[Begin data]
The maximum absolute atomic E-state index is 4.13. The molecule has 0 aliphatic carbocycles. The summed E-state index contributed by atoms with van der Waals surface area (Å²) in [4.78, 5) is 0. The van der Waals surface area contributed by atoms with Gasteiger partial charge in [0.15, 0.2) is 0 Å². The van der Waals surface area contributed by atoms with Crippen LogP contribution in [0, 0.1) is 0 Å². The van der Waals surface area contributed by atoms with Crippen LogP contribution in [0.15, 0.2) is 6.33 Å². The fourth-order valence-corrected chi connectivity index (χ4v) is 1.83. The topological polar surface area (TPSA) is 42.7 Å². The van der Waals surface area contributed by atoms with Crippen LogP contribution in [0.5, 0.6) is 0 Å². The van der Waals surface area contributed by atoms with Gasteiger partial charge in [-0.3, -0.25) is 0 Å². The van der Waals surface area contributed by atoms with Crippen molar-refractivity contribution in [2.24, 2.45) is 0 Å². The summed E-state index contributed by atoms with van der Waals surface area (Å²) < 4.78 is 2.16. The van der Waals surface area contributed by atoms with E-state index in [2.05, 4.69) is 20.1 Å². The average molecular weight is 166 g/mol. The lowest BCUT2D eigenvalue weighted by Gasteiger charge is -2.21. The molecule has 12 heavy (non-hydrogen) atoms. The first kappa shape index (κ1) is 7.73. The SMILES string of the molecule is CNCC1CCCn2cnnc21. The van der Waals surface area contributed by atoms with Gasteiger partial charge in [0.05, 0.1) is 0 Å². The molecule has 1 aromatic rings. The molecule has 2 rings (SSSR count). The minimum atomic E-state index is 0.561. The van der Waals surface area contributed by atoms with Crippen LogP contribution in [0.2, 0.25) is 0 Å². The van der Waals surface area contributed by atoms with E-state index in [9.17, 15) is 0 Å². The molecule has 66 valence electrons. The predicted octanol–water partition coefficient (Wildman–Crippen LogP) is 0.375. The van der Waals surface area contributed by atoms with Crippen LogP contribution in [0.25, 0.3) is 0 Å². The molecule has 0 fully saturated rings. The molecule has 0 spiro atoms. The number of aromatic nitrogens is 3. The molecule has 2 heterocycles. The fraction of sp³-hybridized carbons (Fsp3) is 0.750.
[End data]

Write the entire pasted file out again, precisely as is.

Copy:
The maximum absolute atomic E-state index is 4.13. The molecule has 0 aliphatic carbocycles. The summed E-state index contributed by atoms with van der Waals surface area (Å²) in [4.78, 5) is 0. The van der Waals surface area contributed by atoms with Gasteiger partial charge in [0.15, 0.2) is 0 Å². The van der Waals surface area contributed by atoms with Crippen LogP contribution in [0, 0.1) is 0 Å². The van der Waals surface area contributed by atoms with Crippen LogP contribution in [0.15, 0.2) is 6.33 Å². The fourth-order valence-corrected chi connectivity index (χ4v) is 1.83. The topological polar surface area (TPSA) is 42.7 Å². The van der Waals surface area contributed by atoms with Crippen LogP contribution in [0.5, 0.6) is 0 Å². The van der Waals surface area contributed by atoms with Gasteiger partial charge in [-0.3, -0.25) is 0 Å². The van der Waals surface area contributed by atoms with Crippen molar-refractivity contribution in [2.24, 2.45) is 0 Å². The summed E-state index contributed by atoms with van der Waals surface area (Å²) < 4.78 is 2.16. The van der Waals surface area contributed by atoms with E-state index in [2.05, 4.69) is 20.1 Å². The average molecular weight is 166 g/mol. The lowest BCUT2D eigenvalue weighted by Gasteiger charge is -2.21. The molecule has 12 heavy (non-hydrogen) atoms. The first kappa shape index (κ1) is 7.73. The SMILES string of the molecule is CNCC1CCCn2cnnc21. The van der Waals surface area contributed by atoms with Gasteiger partial charge in [0.05, 0.1) is 0 Å². The molecule has 1 aromatic rings. The molecule has 2 rings (SSSR count). The minimum atomic E-state index is 0.561. The van der Waals surface area contributed by atoms with Crippen LogP contribution in [0.2, 0.25) is 0 Å². The van der Waals surface area contributed by atoms with E-state index in [9.17, 15) is 0 Å². The molecule has 66 valence electrons. The predicted octanol–water partition coefficient (Wildman–Crippen LogP) is 0.375. The van der Waals surface area contributed by atoms with Crippen LogP contribution in [0.25, 0.3) is 0 Å². The molecule has 0 fully saturated rings. The molecule has 0 spiro atoms. The number of aromatic nitrogens is 3. The molecule has 2 heterocycles. The fraction of sp³-hybridized carbons (Fsp3) is 0.750.